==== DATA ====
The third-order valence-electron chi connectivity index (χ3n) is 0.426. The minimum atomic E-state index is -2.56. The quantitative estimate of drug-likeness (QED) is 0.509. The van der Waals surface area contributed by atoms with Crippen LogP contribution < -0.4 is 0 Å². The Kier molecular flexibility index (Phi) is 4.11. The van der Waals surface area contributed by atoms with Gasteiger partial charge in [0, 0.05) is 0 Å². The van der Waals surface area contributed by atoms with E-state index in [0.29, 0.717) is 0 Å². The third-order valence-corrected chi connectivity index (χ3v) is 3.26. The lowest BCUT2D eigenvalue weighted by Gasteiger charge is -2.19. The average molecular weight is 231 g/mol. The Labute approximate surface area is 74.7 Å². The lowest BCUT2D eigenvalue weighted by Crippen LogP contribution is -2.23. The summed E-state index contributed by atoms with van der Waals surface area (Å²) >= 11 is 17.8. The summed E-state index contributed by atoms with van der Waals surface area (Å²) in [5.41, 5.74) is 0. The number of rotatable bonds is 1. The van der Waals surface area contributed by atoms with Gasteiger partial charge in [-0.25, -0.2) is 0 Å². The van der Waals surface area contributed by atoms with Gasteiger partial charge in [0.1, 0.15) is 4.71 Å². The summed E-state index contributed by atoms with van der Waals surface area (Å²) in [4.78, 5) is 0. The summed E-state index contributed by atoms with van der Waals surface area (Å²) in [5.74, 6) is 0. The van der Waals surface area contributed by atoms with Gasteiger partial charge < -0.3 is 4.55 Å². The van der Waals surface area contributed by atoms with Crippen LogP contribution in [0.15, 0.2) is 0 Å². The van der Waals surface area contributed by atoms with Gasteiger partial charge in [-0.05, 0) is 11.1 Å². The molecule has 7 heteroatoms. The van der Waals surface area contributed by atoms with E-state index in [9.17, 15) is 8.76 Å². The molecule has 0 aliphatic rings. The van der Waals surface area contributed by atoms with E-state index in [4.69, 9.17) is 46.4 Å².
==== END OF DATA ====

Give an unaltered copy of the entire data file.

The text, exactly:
The third-order valence-electron chi connectivity index (χ3n) is 0.426. The minimum atomic E-state index is -2.56. The quantitative estimate of drug-likeness (QED) is 0.509. The van der Waals surface area contributed by atoms with Crippen LogP contribution < -0.4 is 0 Å². The Kier molecular flexibility index (Phi) is 4.11. The van der Waals surface area contributed by atoms with Gasteiger partial charge in [0, 0.05) is 0 Å². The van der Waals surface area contributed by atoms with E-state index in [0.29, 0.717) is 0 Å². The third-order valence-corrected chi connectivity index (χ3v) is 3.26. The lowest BCUT2D eigenvalue weighted by Gasteiger charge is -2.19. The average molecular weight is 231 g/mol. The Labute approximate surface area is 74.7 Å². The lowest BCUT2D eigenvalue weighted by Crippen LogP contribution is -2.23. The summed E-state index contributed by atoms with van der Waals surface area (Å²) >= 11 is 17.8. The summed E-state index contributed by atoms with van der Waals surface area (Å²) in [5.41, 5.74) is 0. The number of rotatable bonds is 1. The van der Waals surface area contributed by atoms with Gasteiger partial charge in [-0.25, -0.2) is 0 Å². The van der Waals surface area contributed by atoms with Gasteiger partial charge in [0.1, 0.15) is 4.71 Å². The summed E-state index contributed by atoms with van der Waals surface area (Å²) in [4.78, 5) is 0. The summed E-state index contributed by atoms with van der Waals surface area (Å²) in [5.74, 6) is 0. The van der Waals surface area contributed by atoms with Gasteiger partial charge < -0.3 is 4.55 Å². The van der Waals surface area contributed by atoms with Crippen LogP contribution in [0.15, 0.2) is 0 Å². The van der Waals surface area contributed by atoms with Gasteiger partial charge in [-0.05, 0) is 11.1 Å². The molecule has 7 heteroatoms. The van der Waals surface area contributed by atoms with E-state index in [9.17, 15) is 8.76 Å². The molecule has 0 aliphatic rings. The van der Waals surface area contributed by atoms with E-state index in [4.69, 9.17) is 46.4 Å².